`The first In­dian went to MIT in 1882'

Down to Earth - - HISTORY -

ROSS BASSETT, a com­puter en­gi­neer who be­came a his­to­rian of tech­nol­ogy, has spent over a decade writ­ing about In­di­ans who stud­ied at the Mas­sachusetts In­sti­tute of Tech­nol­ogy (MIT). He re­cently pub­lished a book based on his re­search, The Tech­no­log­i­cal In­dian. Ex­cerpts from an in­ter­view

On the gen­e­sis of the project:

From the be­gin­ning, I had a keen in­ter­est in In­dia. I had many In­dian friends in my un­der­grad­u­ate en­gi­neer­ing class from whom I learnt about IITs and wanted to work in this area. Then I found that the MIT had alumni data­base which had a num­ber of In­di­ans. I was cu­ri­ous to know more about such peo­ple. One would have thought such In­di­ans would be mostly from the IIT era, but I was sur­prised to find that In­di­ans were study­ing at the MIT much be­fore. The first In­dian went to MIT in 1882. About 1,300 In­di­ans have grad­u­ated from MIT till 2000. I could track and in­ter­view about 200 prom­i­nent among them.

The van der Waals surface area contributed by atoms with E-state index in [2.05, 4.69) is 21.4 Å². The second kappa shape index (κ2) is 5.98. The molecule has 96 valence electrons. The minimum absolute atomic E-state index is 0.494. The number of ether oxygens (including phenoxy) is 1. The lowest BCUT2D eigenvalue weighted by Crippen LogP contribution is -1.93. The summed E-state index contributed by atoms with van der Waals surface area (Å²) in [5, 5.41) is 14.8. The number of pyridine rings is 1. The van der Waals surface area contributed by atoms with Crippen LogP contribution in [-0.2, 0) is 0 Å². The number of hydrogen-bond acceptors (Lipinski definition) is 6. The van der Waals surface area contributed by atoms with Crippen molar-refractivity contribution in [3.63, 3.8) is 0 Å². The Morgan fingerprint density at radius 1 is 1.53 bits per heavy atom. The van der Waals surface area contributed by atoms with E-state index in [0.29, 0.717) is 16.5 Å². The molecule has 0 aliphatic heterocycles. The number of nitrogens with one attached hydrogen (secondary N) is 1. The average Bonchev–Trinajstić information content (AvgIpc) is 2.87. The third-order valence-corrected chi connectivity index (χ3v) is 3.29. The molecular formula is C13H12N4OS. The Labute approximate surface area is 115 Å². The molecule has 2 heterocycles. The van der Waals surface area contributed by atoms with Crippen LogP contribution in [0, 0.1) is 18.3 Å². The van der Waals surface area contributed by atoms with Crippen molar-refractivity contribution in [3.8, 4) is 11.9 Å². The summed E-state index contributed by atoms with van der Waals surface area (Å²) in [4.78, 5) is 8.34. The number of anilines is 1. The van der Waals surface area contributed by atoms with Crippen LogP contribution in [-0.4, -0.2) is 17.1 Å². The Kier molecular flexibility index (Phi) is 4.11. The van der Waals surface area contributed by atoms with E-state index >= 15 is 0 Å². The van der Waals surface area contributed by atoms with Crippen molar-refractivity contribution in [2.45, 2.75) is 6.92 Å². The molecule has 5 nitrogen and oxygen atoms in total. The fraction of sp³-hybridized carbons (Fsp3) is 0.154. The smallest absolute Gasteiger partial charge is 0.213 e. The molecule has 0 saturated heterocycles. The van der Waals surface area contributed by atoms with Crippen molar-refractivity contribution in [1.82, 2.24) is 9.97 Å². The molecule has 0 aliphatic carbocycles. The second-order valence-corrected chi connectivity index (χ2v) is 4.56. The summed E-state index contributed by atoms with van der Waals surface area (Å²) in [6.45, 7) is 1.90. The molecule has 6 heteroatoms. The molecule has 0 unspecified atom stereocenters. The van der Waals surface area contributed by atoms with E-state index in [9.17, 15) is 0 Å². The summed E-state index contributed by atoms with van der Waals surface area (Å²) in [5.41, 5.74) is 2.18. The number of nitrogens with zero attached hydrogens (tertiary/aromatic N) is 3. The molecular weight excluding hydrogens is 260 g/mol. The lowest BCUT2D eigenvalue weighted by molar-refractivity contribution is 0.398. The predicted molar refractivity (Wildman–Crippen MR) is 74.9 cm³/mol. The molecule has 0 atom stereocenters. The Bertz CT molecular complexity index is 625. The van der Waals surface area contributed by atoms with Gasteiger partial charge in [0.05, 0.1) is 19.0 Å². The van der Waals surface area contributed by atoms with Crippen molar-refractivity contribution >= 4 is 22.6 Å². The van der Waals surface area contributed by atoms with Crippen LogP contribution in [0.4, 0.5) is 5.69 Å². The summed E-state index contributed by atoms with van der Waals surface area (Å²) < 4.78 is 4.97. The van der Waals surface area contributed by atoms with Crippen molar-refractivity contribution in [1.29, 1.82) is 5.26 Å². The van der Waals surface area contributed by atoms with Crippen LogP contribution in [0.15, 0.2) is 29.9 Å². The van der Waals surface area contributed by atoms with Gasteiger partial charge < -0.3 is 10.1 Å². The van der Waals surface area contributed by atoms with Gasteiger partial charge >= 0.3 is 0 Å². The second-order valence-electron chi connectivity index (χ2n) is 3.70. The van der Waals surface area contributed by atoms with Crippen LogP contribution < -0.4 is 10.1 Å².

On why In­di­ans went to MIT:

It had a lot to do with tech­no­log­i­cal na­tion­al­ism in the be­gin­ning. Many In­di­ans thought the coun­try needed in­dus­try, and tech­ni­cal ed­u­ca­tion could help. Sev­eral of those who went to MIT were from busi­ness fam­i­lies which wanted to trans­form their busi­nesses. S L Kir­loskar and Ravi Kir­loskar, Adi and Nadar Go­drej, Kas­turb­hai Lalb­hai and Aditya Birla went to MIT for ad­vanced tech­ni­cal ed­u­ca­tion. There were oth­ers like M N Das­tur, who founded a com­pany which de­signed steel mills.

On MIT In­di­ans' con­tri­bu­tion to the IT in­dus­try:

The im­pact of MIT ed­u­ca­tion on the IT in­dus­try is more vis­i­ble. Like Naren Patni, who launched Patni Com­put­ers. It is in­ter­est­ing to note that many In­di­ans got into com­puter en­gi­neer­ing not be­cause they wanted to do so, but be­cause MIT—as a lead­ing cen­tre for com­puter ed­u­ca­tion in the 1960s—of­fered schol­ar­ships. Lalit Kan­odia, Nitin Pa­tel and Ashok Mal­ho­tra, who started TCS, stud­ied at the MIT. When the US changed its im­mi­gra­tion laws in 1965, many stayed back in the coun­try and founded com­pa­nies in the Sil­i­con Val­ley, like Suhas Pa­tel who founded Cir­rus Logic.

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